Rachael Maskell MP has asked the Government a number of questions about the growing discrimination against BAME residents. Following the murder of George Floyd, she asked several questions about the Government’s response to the events in America and the actions they are taking. Yesterday was the first time since the situation arose that the MP had the opportunity to ask questions in Parliament.
Ms Maskell is deeply concerned that the Government is not doing enough to articulate its anger at the structural discrimination against BAME communities in the US, and she supports the #BlackLivesMatters campaign to see justice served against the police, including the arrest and charge of the police who were bystanders while George Floyd pleaded for his life with the cry “I can’t breathe”.
She placed 4 questions before Parliament and will drill down further depending on the responses she receives.
The questions are:
To ask the Secretary of State for Foreign and Commonwealth Affairs, what discussions has he had with US counterparts about the murder of George Floyd and the policing of citizens in the US?
To ask the Secretary of State for Foreign and Commonwealth Affairs, what discussions he has had with the US authorities over discriminatory policing practices against BAME people in the US? What is the outcome of these discussions?
To ask the Secretary of State for the Home Department, what proportion of (a) stop and search cases, (b) arrests, (c) charges are made against BAME residents by the police in the UK in each of the last 12 months?
To ask the Secretary of State for the Home Department, what steps is she taking to ensure that policing doesn’t directly or indirectly discriminate against BAME residents in the UK?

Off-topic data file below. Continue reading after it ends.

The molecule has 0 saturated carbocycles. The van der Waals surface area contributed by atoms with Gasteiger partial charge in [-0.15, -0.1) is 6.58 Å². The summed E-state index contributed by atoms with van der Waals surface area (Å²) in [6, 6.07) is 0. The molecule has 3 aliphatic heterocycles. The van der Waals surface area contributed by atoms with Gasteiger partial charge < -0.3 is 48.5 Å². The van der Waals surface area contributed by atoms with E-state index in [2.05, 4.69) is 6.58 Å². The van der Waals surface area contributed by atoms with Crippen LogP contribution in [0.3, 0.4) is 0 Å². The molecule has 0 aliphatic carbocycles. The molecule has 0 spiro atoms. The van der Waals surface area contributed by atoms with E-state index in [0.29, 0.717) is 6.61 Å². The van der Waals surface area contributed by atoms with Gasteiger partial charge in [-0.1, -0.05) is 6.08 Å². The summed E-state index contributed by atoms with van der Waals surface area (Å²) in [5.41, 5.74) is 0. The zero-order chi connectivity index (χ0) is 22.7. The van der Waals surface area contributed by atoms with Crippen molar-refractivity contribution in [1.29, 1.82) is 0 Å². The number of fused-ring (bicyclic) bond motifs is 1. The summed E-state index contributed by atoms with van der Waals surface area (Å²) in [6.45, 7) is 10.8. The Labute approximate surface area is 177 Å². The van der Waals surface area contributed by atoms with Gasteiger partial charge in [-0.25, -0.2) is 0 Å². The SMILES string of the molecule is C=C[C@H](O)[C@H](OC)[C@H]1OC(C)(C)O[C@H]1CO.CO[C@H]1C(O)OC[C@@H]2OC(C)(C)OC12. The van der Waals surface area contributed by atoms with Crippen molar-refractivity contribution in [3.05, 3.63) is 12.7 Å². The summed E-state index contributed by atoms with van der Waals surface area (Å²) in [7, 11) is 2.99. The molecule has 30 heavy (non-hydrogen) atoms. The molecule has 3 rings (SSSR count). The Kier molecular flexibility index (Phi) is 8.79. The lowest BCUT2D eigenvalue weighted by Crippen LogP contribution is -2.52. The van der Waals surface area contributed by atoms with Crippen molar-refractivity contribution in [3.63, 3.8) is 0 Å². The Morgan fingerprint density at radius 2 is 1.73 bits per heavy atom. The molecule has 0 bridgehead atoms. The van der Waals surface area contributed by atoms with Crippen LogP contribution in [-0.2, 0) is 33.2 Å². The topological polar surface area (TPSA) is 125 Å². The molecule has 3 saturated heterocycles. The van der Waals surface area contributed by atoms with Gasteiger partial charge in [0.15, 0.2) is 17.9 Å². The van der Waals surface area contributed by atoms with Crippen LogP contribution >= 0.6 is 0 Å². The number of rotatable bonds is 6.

She has also received information of racially motivated incidences here in York which she is investigating.
“We have to take a zero-tolerant approach to all forms of discrimination. It is an issue that I actively pursue and I am deeply troubled when hearing about incidences across the globe, or here in York. Direct and indirect discrimination against any resident is completely unacceptable, and I will do all I can to root out all forms of racism, sexism, discrimination against LGBTQ+ or disabled people, or discrimination against any other protected group.
“With Parliament returning, I have asked the Foreign and Home Secretaries about the actions they are taking and will drill down further depending on their responses. We have to have transparency across all our statutory bodies, services and within our communities and I will fight for this. With York being a Human Rights city, we cannot wear this as a badge, if we find that our institutions aren’t doing more to promote equality for all the residents. I believe far more needs to be done to address this.”
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